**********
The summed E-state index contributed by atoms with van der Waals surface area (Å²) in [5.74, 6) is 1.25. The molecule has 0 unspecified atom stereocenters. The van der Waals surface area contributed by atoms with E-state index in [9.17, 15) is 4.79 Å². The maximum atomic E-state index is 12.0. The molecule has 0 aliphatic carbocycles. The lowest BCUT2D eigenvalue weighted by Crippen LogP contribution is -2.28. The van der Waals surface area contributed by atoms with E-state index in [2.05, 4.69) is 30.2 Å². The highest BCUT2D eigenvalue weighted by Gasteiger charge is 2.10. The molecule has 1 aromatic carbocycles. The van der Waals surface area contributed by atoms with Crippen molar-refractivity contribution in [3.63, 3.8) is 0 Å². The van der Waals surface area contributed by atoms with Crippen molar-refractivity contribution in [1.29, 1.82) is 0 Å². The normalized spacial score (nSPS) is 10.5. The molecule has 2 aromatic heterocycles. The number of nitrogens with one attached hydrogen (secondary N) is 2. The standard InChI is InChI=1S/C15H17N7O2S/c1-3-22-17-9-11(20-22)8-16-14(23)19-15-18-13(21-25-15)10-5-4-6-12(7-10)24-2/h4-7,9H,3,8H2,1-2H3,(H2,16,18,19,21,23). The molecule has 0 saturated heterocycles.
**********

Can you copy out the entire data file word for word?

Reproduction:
The summed E-state index contributed by atoms with van der Waals surface area (Å²) in [5.74, 6) is 1.25. The molecule has 0 unspecified atom stereocenters. The van der Waals surface area contributed by atoms with E-state index in [9.17, 15) is 4.79 Å². The maximum atomic E-state index is 12.0. The molecule has 0 aliphatic carbocycles. The lowest BCUT2D eigenvalue weighted by Crippen LogP contribution is -2.28. The van der Waals surface area contributed by atoms with E-state index in [2.05, 4.69) is 30.2 Å². The highest BCUT2D eigenvalue weighted by Gasteiger charge is 2.10. The molecule has 1 aromatic carbocycles. The van der Waals surface area contributed by atoms with Crippen molar-refractivity contribution in [3.63, 3.8) is 0 Å². The van der Waals surface area contributed by atoms with Crippen molar-refractivity contribution in [1.29, 1.82) is 0 Å². The normalized spacial score (nSPS) is 10.5. The molecule has 2 aromatic heterocycles. The number of nitrogens with one attached hydrogen (secondary N) is 2. The standard InChI is InChI=1S/C15H17N7O2S/c1-3-22-17-9-11(20-22)8-16-14(23)19-15-18-13(21-25-15)10-5-4-6-12(7-10)24-2/h4-7,9H,3,8H2,1-2H3,(H2,16,18,19,21,23). The molecule has 0 saturated heterocycles.